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It’s the most fattening time of the year

Happy St. Nikolas Day!

Parade of St. Nicholi
Parade of St. Nicholi

I consider myself really lucky to be the product of a number of countries and cultures. I’m like a walking melting pot. There’s just about everything in my mix, but the last two branches of my family tree are Dutch and Texan.

The Texan part has been pretty obvious in a couple of my books. The Dutch part–my Mom’s side–is closer to home. Especially when it comes to Advent, Christmas, and most of all… Sweets.

Growing up, we always celebrated “Sinterklaas” or St. Nikolas Day. (Or St. Nicholas Day.)  St. Nicholas is a historical saint, born Greek in Asia Minor, and the tradition around him centers around generosity to children and the needy. As a saint, his particularly revered in Eastern Europe and the Eastern Orthodox church. He’s the patron of sailors, fishermen, repentant thieves, and children.

Saint Nicholas from a 11th Century Icon
Saint Nicholas from a 11th Century Icon

Oh, and merchants, which I find amusing given that St. Nicholas was co-opted into Santa Claus which was co-opted into the secular icon of end of the year overindulgence. (If you’re a long time reader of this blog, you know my feelings on Santa Claus. My list of horrors goes something like: Zombies, clowns,  Santa Claus, sock monkeys and marionettes.) Don’t get me wrong. I’m a fan of any excuse for overindulgence. I’m just saying that most American Christmas traditions have about as much to do with the birth of Christ as Miracle Whip has to do with mayonnaise.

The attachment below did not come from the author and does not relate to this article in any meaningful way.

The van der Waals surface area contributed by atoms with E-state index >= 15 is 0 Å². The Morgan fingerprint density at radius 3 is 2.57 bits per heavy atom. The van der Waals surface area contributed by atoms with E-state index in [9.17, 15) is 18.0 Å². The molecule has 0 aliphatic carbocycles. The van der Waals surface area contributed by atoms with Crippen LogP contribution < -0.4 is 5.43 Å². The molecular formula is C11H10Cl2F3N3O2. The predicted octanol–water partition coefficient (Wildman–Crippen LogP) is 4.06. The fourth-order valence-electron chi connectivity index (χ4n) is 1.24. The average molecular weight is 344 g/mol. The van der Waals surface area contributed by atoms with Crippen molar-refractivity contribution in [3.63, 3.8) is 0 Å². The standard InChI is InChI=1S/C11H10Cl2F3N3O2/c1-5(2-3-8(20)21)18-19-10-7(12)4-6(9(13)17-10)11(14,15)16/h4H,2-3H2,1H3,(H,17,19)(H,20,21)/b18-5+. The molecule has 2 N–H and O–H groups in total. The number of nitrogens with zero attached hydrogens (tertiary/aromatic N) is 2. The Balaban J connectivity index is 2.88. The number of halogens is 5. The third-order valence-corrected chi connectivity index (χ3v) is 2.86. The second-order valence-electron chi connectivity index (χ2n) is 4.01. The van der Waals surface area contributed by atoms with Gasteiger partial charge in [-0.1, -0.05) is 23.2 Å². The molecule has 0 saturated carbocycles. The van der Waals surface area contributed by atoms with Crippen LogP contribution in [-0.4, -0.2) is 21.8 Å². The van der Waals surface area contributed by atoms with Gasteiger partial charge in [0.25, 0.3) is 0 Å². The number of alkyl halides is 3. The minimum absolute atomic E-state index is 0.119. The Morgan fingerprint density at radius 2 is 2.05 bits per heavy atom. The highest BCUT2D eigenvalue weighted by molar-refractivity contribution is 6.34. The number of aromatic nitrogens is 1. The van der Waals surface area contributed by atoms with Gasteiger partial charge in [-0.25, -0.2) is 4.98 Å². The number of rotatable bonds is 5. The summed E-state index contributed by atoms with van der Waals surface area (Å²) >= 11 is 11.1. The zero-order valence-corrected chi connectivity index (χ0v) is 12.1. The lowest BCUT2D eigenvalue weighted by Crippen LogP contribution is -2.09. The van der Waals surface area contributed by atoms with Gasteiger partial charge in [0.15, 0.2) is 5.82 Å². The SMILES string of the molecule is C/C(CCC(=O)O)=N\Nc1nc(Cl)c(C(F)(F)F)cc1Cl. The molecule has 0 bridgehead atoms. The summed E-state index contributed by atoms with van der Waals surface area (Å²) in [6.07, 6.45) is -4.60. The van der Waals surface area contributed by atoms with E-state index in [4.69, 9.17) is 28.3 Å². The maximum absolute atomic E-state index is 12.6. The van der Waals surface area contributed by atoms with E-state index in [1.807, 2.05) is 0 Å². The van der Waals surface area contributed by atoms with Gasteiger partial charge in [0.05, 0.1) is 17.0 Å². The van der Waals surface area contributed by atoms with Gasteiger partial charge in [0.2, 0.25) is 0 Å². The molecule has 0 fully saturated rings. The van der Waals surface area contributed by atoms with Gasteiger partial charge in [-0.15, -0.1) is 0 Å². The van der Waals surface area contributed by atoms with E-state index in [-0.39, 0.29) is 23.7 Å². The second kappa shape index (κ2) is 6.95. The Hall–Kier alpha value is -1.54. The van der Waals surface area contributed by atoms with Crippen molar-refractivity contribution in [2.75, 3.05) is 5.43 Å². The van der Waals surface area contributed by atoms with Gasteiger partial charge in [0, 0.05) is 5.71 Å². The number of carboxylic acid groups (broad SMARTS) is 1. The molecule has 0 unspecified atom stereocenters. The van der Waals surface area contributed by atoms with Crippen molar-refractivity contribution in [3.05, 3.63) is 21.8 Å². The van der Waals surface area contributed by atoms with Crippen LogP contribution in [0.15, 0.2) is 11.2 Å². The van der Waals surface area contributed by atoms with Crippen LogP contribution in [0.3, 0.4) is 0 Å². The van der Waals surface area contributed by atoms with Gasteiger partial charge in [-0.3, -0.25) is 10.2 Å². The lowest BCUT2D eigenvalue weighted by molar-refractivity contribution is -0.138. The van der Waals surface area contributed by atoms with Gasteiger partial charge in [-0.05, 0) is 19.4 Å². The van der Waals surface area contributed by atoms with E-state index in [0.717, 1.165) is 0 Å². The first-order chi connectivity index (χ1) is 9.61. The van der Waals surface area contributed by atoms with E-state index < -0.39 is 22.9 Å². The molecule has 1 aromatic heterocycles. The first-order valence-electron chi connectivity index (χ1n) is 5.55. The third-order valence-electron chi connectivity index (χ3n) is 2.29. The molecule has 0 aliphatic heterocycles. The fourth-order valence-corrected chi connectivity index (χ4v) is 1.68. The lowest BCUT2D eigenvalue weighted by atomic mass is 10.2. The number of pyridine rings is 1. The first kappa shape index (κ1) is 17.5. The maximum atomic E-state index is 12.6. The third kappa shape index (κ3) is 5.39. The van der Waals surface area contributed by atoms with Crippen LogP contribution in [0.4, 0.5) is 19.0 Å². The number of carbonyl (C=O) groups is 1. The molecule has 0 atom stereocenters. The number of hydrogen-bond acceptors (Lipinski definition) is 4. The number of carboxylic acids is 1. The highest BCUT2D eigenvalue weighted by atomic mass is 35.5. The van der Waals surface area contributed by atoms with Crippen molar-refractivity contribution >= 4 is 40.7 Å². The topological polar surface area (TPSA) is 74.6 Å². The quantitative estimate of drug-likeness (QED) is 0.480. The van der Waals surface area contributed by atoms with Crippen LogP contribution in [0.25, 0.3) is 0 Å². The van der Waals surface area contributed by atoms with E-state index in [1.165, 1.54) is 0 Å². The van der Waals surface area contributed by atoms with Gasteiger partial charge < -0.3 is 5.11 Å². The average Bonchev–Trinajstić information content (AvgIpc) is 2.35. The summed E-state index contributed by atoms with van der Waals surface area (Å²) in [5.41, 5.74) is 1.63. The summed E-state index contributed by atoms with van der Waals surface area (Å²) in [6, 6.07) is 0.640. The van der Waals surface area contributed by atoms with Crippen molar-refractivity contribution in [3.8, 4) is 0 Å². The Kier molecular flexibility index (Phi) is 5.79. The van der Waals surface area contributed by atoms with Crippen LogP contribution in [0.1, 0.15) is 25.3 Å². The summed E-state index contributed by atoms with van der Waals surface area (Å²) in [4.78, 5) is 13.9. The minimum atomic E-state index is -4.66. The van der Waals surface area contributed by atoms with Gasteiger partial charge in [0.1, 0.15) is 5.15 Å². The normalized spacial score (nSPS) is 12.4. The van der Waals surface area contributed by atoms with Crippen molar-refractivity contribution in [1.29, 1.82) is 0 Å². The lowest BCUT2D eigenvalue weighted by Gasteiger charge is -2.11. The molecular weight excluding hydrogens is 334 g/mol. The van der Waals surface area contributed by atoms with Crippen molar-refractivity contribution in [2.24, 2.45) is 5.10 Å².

See how I brought it back to food? Because in MY house, St. Nicholas is revered because he brings chocolate.

Wooden Shoes with Goodies via Gardenmama.typepad.com. Check out the full photo by clicking picture.
Wooden Shoes with Goodies via Gardenmama.typepad.com. Check out the full photo by clicking picture.

This is the tradition: On December 5th, children put out their shoes full of hay and/or carrots for Sinterklaas’s horse. In the morning… DELICIOUS CHOCOLATE GOODNESS.   Chocolate and cookies and toffee. The real Dutch deal, which when I was a kid was hard to get ahold of without visiting a specialty store.

Forget the gift. I love that shoe.
Forget the gift. I love that shoe.

We also put up our Christmas decorations on or near December 6th, and that’s the official start of playing Christmas music. (I just posted m Extremely Eclectic Christmas Favorite’s Mix to Tumblr. Check it out here.)

So, what’s your favorite tradition for Christmas, Hanukah, Solstice or other family gathering? Does it involve food?  Music? Gifts?